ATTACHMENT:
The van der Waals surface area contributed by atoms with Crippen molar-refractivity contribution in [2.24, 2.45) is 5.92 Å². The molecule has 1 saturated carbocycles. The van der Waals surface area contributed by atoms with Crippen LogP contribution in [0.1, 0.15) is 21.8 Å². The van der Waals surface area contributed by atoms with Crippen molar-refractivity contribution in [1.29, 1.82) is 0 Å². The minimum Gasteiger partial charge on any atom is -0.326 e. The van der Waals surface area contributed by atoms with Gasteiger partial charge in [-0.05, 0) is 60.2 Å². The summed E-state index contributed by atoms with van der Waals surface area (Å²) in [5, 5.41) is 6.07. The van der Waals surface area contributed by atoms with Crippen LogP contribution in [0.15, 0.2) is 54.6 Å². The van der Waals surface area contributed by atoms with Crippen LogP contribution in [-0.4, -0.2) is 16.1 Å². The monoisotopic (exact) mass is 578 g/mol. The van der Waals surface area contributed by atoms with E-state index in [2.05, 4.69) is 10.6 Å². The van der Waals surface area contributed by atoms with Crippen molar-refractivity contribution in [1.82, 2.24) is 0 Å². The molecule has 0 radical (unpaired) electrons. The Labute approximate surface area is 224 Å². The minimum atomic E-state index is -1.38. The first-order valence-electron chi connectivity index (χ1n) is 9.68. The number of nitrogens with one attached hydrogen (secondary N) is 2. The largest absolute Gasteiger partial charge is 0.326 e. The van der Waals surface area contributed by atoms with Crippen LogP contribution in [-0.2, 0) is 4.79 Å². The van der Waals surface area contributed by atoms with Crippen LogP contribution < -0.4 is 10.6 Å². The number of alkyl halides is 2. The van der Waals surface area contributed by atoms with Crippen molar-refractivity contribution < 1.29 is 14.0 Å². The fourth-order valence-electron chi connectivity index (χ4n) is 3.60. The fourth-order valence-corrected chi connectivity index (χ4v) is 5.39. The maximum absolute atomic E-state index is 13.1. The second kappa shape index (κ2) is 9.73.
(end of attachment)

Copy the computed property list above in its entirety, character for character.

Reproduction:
The van der Waals surface area contributed by atoms with Crippen molar-refractivity contribution in [2.24, 2.45) is 5.92 Å². The molecule has 1 saturated carbocycles. The van der Waals surface area contributed by atoms with Crippen LogP contribution in [0.1, 0.15) is 21.8 Å². The van der Waals surface area contributed by atoms with Crippen molar-refractivity contribution in [1.29, 1.82) is 0 Å². The minimum Gasteiger partial charge on any atom is -0.326 e. The van der Waals surface area contributed by atoms with Gasteiger partial charge in [-0.05, 0) is 60.2 Å². The summed E-state index contributed by atoms with van der Waals surface area (Å²) in [5, 5.41) is 6.07. The van der Waals surface area contributed by atoms with Crippen LogP contribution in [0.15, 0.2) is 54.6 Å². The van der Waals surface area contributed by atoms with Crippen LogP contribution in [-0.4, -0.2) is 16.1 Å². The monoisotopic (exact) mass is 578 g/mol. The van der Waals surface area contributed by atoms with E-state index in [2.05, 4.69) is 10.6 Å². The van der Waals surface area contributed by atoms with Crippen molar-refractivity contribution in [1.82, 2.24) is 0 Å². The molecule has 0 radical (unpaired) electrons. The Labute approximate surface area is 224 Å². The minimum atomic E-state index is -1.38. The first-order valence-electron chi connectivity index (χ1n) is 9.68. The number of nitrogens with one attached hydrogen (secondary N) is 2. The largest absolute Gasteiger partial charge is 0.326 e. The van der Waals surface area contributed by atoms with Crippen LogP contribution in [-0.2, 0) is 4.79 Å². The van der Waals surface area contributed by atoms with Crippen LogP contribution < -0.4 is 10.6 Å². The number of alkyl halides is 2. The van der Waals surface area contributed by atoms with Crippen molar-refractivity contribution < 1.29 is 14.0 Å². The fourth-order valence-electron chi connectivity index (χ4n) is 3.60. The fourth-order valence-corrected chi connectivity index (χ4v) is 5.39. The maximum absolute atomic E-state index is 13.1. The second kappa shape index (κ2) is 9.73.